What metals can be recycled?

Over 400 million tonnes of metal is recycled each and every year, processing ferrous and non-ferrous metal scrap into valuable secondary raw materials for the smelting of new metals.

Metals suitable for recycling are generally sorted into two separate groups: steel and aluminum. The simplest way to determine the type of metal you have is to conduct a simple magnet test. Steel is magnetic and will stick to a magnet but aluminum is not. Some metal products will feature a symbol

Steel is a major component in buildings, infrastructure, tools, ships, cars, machines and appliances used across the world.

Aluminum is a similarly popular metal that’s capable of being melted at comparatively lower temperatures than steel, making it particularly attractive for recycling. Sources for recycled aluminium include end-of-life vehicles, aircraft, boats, bicycles, computers, cookware, gutters, siding and electrical wiring.

The economic viability of metal recycling is such that the energy saved by recycling metals needs to be much more than the energy needed to produce new like-for-like metals from ores.

For instance, aluminium cans use just five per cent of the energy needed to produce them from scratch during the recycling process; as well as releasing only five per cent of the amount of greenhouse gases. In fact, just a single recycled aluminium can save enough energy to power an 100-watt bulb for up to four hours.

A lot of the metals we use in our daily lives are in fact mixtures, known as alloys. This can pose a number of issues, most notably impacting the ability to sort different metals ready for recycling. Subsequently, the process of metal recycling is not quite as simple as putting it all together and melting it down.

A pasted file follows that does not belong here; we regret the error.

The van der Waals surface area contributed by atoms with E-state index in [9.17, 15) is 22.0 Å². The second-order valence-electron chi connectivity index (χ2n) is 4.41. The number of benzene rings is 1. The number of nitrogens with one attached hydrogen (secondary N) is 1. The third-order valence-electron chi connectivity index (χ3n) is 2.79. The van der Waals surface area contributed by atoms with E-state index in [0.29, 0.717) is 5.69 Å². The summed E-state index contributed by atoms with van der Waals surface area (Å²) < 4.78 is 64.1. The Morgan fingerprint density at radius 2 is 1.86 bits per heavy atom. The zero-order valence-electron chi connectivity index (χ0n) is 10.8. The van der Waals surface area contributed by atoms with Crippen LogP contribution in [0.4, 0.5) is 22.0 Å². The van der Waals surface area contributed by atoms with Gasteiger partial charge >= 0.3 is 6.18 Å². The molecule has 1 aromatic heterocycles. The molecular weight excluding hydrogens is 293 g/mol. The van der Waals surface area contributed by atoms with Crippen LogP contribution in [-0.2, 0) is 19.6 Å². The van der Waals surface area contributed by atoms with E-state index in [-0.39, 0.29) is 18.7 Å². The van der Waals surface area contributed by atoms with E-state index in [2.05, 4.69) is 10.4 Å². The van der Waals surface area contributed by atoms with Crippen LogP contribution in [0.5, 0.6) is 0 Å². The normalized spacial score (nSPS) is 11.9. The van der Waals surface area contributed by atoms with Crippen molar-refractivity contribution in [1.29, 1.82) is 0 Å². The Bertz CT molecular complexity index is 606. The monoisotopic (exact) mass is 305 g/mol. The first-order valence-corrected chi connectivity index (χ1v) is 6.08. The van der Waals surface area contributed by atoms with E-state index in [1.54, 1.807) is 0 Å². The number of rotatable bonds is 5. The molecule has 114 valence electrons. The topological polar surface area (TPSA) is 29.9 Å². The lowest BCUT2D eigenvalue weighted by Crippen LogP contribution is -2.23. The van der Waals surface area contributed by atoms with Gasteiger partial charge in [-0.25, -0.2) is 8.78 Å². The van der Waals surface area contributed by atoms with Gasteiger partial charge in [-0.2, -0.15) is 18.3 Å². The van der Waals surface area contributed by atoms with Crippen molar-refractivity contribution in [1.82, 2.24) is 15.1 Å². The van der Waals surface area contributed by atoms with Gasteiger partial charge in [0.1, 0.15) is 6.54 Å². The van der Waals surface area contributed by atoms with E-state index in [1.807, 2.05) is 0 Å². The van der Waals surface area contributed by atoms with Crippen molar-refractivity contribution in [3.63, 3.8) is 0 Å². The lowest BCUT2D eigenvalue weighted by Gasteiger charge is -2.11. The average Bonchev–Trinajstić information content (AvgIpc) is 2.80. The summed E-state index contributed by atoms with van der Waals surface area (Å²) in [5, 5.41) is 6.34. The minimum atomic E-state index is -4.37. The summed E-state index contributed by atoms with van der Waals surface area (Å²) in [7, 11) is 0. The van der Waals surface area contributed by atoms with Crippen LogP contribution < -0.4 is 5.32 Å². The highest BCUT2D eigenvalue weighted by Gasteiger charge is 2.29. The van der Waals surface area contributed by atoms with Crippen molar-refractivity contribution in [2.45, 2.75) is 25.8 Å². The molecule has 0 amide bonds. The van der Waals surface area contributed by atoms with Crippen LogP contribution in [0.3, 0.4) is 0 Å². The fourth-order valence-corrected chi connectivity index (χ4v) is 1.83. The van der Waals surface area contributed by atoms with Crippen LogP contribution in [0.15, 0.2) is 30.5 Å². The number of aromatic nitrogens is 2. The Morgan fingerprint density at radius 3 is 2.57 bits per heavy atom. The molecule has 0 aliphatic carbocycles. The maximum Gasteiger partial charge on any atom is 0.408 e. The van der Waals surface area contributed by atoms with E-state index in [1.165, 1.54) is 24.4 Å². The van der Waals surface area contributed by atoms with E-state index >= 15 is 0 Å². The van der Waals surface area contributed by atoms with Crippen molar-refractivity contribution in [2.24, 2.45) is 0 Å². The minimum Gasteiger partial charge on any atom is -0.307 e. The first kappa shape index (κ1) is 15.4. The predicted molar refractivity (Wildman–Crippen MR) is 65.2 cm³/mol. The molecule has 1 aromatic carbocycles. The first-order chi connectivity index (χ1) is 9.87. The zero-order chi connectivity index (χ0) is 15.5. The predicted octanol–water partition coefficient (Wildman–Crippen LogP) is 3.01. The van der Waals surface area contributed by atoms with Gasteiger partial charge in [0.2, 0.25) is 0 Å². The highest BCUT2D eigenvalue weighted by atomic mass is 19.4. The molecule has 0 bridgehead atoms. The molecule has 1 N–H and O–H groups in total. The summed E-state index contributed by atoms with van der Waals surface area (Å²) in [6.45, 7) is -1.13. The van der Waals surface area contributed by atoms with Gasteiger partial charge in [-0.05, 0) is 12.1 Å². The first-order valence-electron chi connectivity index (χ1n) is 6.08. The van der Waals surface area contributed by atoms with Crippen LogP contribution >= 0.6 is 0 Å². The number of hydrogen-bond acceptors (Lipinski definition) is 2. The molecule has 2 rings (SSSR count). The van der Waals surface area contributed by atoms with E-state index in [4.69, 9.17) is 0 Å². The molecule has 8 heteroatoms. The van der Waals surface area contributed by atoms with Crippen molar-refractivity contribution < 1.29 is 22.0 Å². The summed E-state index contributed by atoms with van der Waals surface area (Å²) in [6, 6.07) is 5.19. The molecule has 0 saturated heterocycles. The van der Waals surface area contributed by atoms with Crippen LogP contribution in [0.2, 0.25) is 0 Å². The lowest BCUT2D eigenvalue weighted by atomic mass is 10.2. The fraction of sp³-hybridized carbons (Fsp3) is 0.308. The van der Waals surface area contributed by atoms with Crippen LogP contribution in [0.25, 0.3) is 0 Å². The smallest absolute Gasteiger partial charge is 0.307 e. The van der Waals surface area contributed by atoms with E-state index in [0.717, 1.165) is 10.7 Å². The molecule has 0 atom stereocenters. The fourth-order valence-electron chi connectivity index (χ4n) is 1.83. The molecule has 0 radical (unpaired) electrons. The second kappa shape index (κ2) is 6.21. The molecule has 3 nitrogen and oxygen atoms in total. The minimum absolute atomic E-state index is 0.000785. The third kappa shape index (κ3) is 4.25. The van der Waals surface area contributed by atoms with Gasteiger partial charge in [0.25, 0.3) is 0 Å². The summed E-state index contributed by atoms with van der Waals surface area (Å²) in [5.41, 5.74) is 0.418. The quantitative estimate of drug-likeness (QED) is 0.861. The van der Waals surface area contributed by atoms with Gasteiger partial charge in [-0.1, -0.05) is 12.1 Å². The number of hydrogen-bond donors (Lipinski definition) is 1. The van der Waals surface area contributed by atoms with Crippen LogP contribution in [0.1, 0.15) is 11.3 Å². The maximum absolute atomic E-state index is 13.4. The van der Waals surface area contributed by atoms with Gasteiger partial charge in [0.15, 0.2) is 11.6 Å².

At ASM Metal Recycling we don’t just take in aluminium and steel for recycling. Take a look at some of the other metals you can scrap with us, with a quick guide as to where you can find these types of metals at home:

  • Copper – premium-grade copper can hold up to 95 per cent of the value of the original primary metal itself. Scrap copper wiring can be one of the easiest sources of scrap metal: sourced from the base of televisions and computer monitors; inside laptops and DVD players; within large and small electrical appliances; and in handheld electronics.
  • Brass – have you replaced your doorknobs recently? You’ll find that many of today’s doorknobs are made of brass which can pay very well in scrap terms. For instance, if you’ve just changed all the doorknobs in your home and you’ve stored the old doorknobs away, that could add up to a haul of 50kg worth of prime recycling metal!
  • Zinc – it’s said the average road vehicle features 10kg worth of zinc in galvanised body parts. End-of-life vehicles can be pulled apart and these parts can be recycled and transformed into like-for-like parts with exactly the same material quality.
  • Tin – recycling tin requires 99 per cent less energy than creating it from scratch. A good source for scrap tin at home are old kitchen equipment such as soup ladles, woks and cooking bowls.
  • Lead – the use of secondary lead slashes CO2 emissions by 99 per cent. Pre-1970’s houses are likely to have lead water pipes, roof flashings and box gutters. Those working in the construction industry will also encounter lead products on an almost daily basis – usually replacing them with alternative materials. Don’t throw any lead into the skip, no matter how insignificant; it remains very valuable due to its recyclable qualities.